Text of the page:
I stood frozen. At first, I thought she was kidding. After all, I was kidding. I smiled and waited for the punchline, but then my smile froze on my face as I saw she was waiting for my response. She was very, very serious. Suddenly, I had no idea what to do. All coherent thought took flight out my ears and left me empty as a birdbath in winter. She assured me that the girl, who is Vietnamese, was very pretty. When I didn’t jumpstart my mouth into motion, she then began to let me know that I was a very nice guy—as if I deserved this meeting.

It was the most singularly peculiar event I’ve ever had happen to me. It was so far outside my cultural experience. Soon, the birds of my mind returned to roost, and I began to think many things at once. How old was this girl? Does she speak English well? I need somebody who can keep pace with my conversations. Is she LDS? Having religion in common is important to me. But I had no idea how or even IF I could ask such questions in that circumstance. Instead, I began to blush, then managed to say I wasn’t ready for that yet, but I thanked her for her kindness.

Over the weekend I spent a lot of time thinking about this event. What I decided was that, although the things I initially worried about were legitimate, the truth is that I couldn’t believe somebody thought I was worthy to be offered as a potential mate. I didn’t feel impressive enough yet. I had more more books to write, more money to make, more possessions to acquire!

It’s true that I’m so used to ADHD and being subpar compared to peers that I’m used to failure and other people’s disappointment. Yet this moment was the complete opposite. This dear lady thought I was good enough for formal courtship, and the experience terrified me.

This past weekend showed me that I have forgotten some of the lessons I taught myself over the years to love myself and not get down on myself. I was looking through the glass darkly, seeing only the negative. In fact, I was so convinced that I was unworthy for marriage, I couldn’t believe what was happening was truly happening.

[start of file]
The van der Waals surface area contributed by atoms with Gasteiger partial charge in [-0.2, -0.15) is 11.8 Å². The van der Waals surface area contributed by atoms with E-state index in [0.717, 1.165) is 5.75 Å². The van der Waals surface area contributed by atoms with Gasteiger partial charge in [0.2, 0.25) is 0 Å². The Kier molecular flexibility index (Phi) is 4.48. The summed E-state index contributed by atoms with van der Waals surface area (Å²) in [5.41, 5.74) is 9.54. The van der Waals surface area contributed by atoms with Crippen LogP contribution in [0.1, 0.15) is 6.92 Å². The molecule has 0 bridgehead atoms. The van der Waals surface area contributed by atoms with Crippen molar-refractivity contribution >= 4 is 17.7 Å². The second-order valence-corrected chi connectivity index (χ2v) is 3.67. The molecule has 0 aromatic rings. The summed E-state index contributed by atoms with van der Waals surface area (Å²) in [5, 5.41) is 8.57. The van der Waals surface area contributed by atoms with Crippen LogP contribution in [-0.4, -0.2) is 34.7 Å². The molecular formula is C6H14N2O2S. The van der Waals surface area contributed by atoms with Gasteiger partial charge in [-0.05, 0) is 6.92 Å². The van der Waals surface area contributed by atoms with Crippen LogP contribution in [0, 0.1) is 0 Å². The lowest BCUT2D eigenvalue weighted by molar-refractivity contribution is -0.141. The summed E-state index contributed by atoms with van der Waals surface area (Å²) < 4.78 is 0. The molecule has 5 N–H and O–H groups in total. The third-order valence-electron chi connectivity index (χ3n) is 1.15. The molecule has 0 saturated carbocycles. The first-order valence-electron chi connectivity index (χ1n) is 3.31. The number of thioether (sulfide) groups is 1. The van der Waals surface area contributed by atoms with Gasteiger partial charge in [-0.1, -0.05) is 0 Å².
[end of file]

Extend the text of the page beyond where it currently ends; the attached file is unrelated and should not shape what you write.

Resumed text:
This has both bemused and disappointed me. How many people get an actual arranged marriage proposal? Yet there I was worried only about how many unfinished projects I had! As I move through this week representing myself, I will make special effort to quiet the negative critic who resides within my head. Success is built upon realistic assessments of our skills and a positive belief in our potential, not on negative opinions based on fear.


Monday, January 29, 2018

Beating Off Depression with Distractions

Burdened by comorbidity

Comorbid is an icky word. Say it with me. “Ko-’Mor-Bid”. It means people with mental health issues usually have to carry more than one condition on their backs. I lug around ADHD, Major Depressive Disorder, and Adult Tourette’s. It’s a lot of fun, and you should see the muscles on my legs. Atlas would be jealous.

Last Saturday, Tourette’s was the issue that ruled my day. I had so much work to be done, including posting an article on this blog, but instead I was in slow motion. Everything was harder to do than usual—as it usually is when my brain feels as if popcorn was leaping to life underneath it. Tourette’s triggers boredom and frustration, which my ADHD self has a low tolerance for, and I wasn’t accomplishing what I needed to accomplish, so depression was starting to press in.

By the beginning of the evening, I knew my day was doomed unless I did something about it. I had boosted my protein intake to help reduce the ticking, but my depression was still strong. Distraction was in order. In moderation, distraction can be a very effective coping strategy for fighting depression. Here’s what I did.